It is a curiosity that these Japanese dishes / saucers were in turn copied in England at the Bow factory from c.1752 and there is even a Chinese version in the Ashmolean Collection. (Ayers, Impey & Mallet 1990, p.114Impey 2002, p.228 )


For an identically shaped and decorated saucers, please see:

 For an originally shaped and decorated Delftware saucer, please see:

Condition: Poor, professionally restored after being broken in two pieces, also a filled chip to the reverse rim.



Vecht 1968, cat.42

Stamford 1981, cat. 36 & cat. 38 

Ayers, Impey & Mallet 1990, p.114

Arita 2000, cat. 69

Impey 2002, p.228 

Jörg 2003/1, cat. 314 & cat. 314a


Price: reduced from € 399 - $ 483 - £ 349 now with 40% discount to € 239 - $ 290 - £ 205

(the $ and £ prices are approximates and depend on the € price exchange rate)


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Japanese Tea, Coffee and Chocolate wares 18th Century - Page 1


Object 2010380








Height with cover 85 mm (3.35 inch), height without cover 63 mm (2.48 inch), diameter handle to spout 125 mm (4.92 inch), dimensions of square mouthrim 38 mm (1.49 inch) x 38 mm (1.49 inch), diameter of footring: 40 mm (1.58 inch), weight with cover 183 grams (6.46 ounce (oz.)), weight cover 26 grams (0.92 ounce (oz.))


Square teapot with rounded sides on a low, square firing-ring. The lower body bulges before reverting to a square shape. A square shaped domed cover with a square knob finial. Curved handle and a short broken spout fitted with an unmarked silver mount/spout. Imari decorated in underglaze blue, iron-red and gold. Greyish paste and greenish glaze. The sides decorated with two designs of flowering plants, each repeated opposite. Corners of body picked out with narrow red and gold lines. Round the square mouthrim a pointed leaves pattern border. On the handle a floret between scrolls. The red and gold lines continue from corners, dividing the cover onto four panels containing flowers similar to those on the body. 


For identically decorated teapots, please see;

Condition: A restored handle, some crazing to the glaze of the lower part of the body and base.



Impey 2002, cat. 347

Tippett 1996, p.20


Price: reduced from € 399 - $ 447 - £ 350 now with 35% discount to € 259 - $ 306 - £ 236

(the $ and £ prices are approximates and depend on the € price exchange rate)


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Japanese Blue and White wares 17th Century - Dishes - Page 1


Object 2012189








Height 51 mm (2.01 inch), diameter of rim 320 mm (12.60 inch), diameter of footring 150 mm (5.91 inch), weight 1,110 grams (39.15 ounce (oz.))


Dish on footring, flat rim. On the base five spur-marks in a X-pattern. Decorated in underglaze blue with a flower basket on a low table on a fenced terrace filled with a blossoming prunus. On the sides and rim large panels filled with stylised peonies and precious objects alternating filled with knotted tassels between a scale pattern ground. The reverse is undecorated.


The decoration was copied from Chinese kraak porcelain, although, as usual, it is simplified on such imitations. This style is characteristic of early Japanese export porcelain made for the VOC to replace the well-known Chinese kraak and Transitional wares. Polychrome versions were made as well. (Jörg 2003/1, p.27)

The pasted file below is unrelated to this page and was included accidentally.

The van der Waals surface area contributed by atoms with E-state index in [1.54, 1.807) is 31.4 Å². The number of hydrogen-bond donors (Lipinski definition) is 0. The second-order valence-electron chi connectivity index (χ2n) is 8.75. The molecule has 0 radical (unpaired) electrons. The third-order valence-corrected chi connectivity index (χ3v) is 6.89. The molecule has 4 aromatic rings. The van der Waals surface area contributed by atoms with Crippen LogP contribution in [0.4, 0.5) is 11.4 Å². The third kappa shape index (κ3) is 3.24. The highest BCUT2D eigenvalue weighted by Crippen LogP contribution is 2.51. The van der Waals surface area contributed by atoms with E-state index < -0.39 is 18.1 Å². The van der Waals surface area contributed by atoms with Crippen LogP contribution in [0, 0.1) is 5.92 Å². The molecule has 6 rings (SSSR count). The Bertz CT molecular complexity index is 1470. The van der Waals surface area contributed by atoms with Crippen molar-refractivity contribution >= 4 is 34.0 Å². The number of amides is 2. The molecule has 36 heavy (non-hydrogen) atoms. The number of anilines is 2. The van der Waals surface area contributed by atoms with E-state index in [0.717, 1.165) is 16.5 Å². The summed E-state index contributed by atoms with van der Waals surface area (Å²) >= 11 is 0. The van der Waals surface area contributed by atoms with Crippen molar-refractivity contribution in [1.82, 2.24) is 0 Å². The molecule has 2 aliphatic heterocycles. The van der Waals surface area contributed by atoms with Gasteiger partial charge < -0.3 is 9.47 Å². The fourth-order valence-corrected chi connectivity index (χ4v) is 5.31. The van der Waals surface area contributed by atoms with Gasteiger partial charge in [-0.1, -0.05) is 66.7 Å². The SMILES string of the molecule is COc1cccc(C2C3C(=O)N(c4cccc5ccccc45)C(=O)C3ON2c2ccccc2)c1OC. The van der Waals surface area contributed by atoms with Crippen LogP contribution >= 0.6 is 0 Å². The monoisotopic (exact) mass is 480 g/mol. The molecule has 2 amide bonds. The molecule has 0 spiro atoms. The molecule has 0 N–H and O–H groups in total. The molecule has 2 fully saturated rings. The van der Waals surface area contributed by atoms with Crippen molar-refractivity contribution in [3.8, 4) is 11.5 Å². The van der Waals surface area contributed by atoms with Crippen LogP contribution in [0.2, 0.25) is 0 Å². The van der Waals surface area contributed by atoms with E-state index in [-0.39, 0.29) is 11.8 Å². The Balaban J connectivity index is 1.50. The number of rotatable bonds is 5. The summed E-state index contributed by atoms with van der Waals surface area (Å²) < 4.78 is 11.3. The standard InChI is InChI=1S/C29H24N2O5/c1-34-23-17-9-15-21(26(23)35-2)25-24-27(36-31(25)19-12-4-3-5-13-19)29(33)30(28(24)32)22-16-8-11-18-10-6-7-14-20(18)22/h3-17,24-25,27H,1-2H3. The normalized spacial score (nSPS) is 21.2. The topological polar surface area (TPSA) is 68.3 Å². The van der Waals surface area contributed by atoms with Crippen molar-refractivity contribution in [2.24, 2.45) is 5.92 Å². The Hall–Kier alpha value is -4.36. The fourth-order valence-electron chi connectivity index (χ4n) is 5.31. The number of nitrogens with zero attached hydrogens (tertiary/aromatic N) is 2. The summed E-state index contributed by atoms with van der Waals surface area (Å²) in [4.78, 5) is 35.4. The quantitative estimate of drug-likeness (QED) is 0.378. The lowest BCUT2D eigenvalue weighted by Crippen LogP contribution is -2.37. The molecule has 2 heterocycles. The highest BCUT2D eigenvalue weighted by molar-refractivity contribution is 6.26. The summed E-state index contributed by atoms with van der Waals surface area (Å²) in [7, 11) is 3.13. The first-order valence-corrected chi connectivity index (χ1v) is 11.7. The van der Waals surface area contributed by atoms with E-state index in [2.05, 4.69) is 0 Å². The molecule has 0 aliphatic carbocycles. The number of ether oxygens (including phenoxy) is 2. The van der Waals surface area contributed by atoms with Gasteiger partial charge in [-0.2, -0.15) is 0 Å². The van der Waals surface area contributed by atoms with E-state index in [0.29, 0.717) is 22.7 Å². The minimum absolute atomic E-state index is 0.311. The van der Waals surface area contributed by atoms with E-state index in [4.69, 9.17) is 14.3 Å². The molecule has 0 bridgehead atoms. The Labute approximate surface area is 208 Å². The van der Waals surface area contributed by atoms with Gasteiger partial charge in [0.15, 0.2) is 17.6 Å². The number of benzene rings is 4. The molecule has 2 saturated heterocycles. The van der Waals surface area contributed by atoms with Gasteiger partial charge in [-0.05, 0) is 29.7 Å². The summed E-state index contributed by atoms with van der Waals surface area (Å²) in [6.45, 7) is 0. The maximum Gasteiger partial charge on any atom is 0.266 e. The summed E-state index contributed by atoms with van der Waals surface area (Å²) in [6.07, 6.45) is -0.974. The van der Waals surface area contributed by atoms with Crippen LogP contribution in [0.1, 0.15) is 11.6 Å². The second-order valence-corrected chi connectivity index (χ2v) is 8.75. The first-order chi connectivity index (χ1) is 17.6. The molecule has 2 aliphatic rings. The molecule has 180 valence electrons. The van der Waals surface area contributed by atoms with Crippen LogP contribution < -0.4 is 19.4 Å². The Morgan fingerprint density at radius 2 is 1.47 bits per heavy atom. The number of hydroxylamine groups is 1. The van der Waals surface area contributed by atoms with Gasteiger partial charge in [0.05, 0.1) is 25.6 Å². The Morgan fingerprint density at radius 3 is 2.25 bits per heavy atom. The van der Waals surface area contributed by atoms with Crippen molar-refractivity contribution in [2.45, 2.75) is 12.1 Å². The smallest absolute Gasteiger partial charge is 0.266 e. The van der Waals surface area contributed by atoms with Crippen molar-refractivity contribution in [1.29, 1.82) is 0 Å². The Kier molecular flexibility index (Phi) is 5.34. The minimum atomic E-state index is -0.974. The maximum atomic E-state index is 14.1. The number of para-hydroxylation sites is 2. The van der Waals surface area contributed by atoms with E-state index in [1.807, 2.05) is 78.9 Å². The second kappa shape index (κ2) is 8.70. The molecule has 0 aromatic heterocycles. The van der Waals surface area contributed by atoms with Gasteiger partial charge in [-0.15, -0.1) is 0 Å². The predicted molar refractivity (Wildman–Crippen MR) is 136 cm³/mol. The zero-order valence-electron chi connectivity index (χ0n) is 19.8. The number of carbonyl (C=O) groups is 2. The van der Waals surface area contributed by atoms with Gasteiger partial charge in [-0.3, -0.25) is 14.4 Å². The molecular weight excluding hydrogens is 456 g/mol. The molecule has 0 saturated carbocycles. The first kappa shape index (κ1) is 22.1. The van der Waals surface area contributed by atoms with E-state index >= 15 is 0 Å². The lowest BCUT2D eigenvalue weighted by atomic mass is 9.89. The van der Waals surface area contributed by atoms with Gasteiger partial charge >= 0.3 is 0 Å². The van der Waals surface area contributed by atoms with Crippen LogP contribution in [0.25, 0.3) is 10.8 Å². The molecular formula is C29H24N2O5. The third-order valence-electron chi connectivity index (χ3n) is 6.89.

Condition: Firing flaws to the centre and to the rim and some spots with discolouration of the glaze on the front and to the reverse.



Jörg 2003/1, p.27


Price: reduced from € 499 - $ 575 - £ 439 now with 40% discount to € 299 - $ 335 - £ 256 

(the $ and £ prices are approximates and depend on the € price exchange rate)


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Japanese Blue and White wares 17th Century - Dishes - Page 1


Object 2011790


Large dish


Japan, Arita presumably Sarugawa




Height 86 mm (3.39 inch), diameter of rim 438 mm (17.24 inch), diameter of footring 215 mm (8.46 inch)


Large dish on footring, wide flat rim. On the base nine spur-marks. Decorated in underglaze blue in a Chinese kraak style with in the centre a decoration of two branches with fruit, one with pomegranates and one with finger-lemon fruit also called 'Buddha's-hand citron' (Citrus medica). On the sides and rim large panels filled with stylised peonies and precious objects alternating with narrower panels filled with florets. The reverse is undecorated.


The pomegranate and Buddha's Hand citron (Citrus medica) symbolically represent fertility and happiness, together with the peach (longevity) they are being named 'The three Abundances'. (Arts 1983, p.140)


Fingered citron or Buddha's hand (Citrus medica) (image courtesy of S. Fan)


Although the border division copies kraak porcelain, the decoration of the two large branches filling the centre seems to be based on Chinese prototypes of the later Transitional-early Kangxi period. The Japanese potter combined two styles to create a hybrid, fashionable Japanese novelty. Dishes and plates of this design which were apparently popular, were made in different sizes. (Jörg 2003/1, p.28


For identically decorated dishes please see;

Condition: A firing flaw to the base and a fleabite and frit to the footring.



Lunsingh Scheurleer 1971, cat. 8

Woodward 1974, cat. 26(b)

Jenyns 1979, cat. 16a

Arts 1983, p.140

Hartog 1990, cat. 153

Suchomel 1997, cat. 25

Jörg 1999, cat. 27

Impey 2002, cat. 128

Jörg 2003/1, cat. 8

Kyushu 2003, cat. 2595


Price: reduced from € 1.499 - $ 1,669 - £ 1,354 now with 40% discount to € 899 - $ 1,048 - £ 823

(the $ and £ prices are approximates and depend on the € price exchange rate)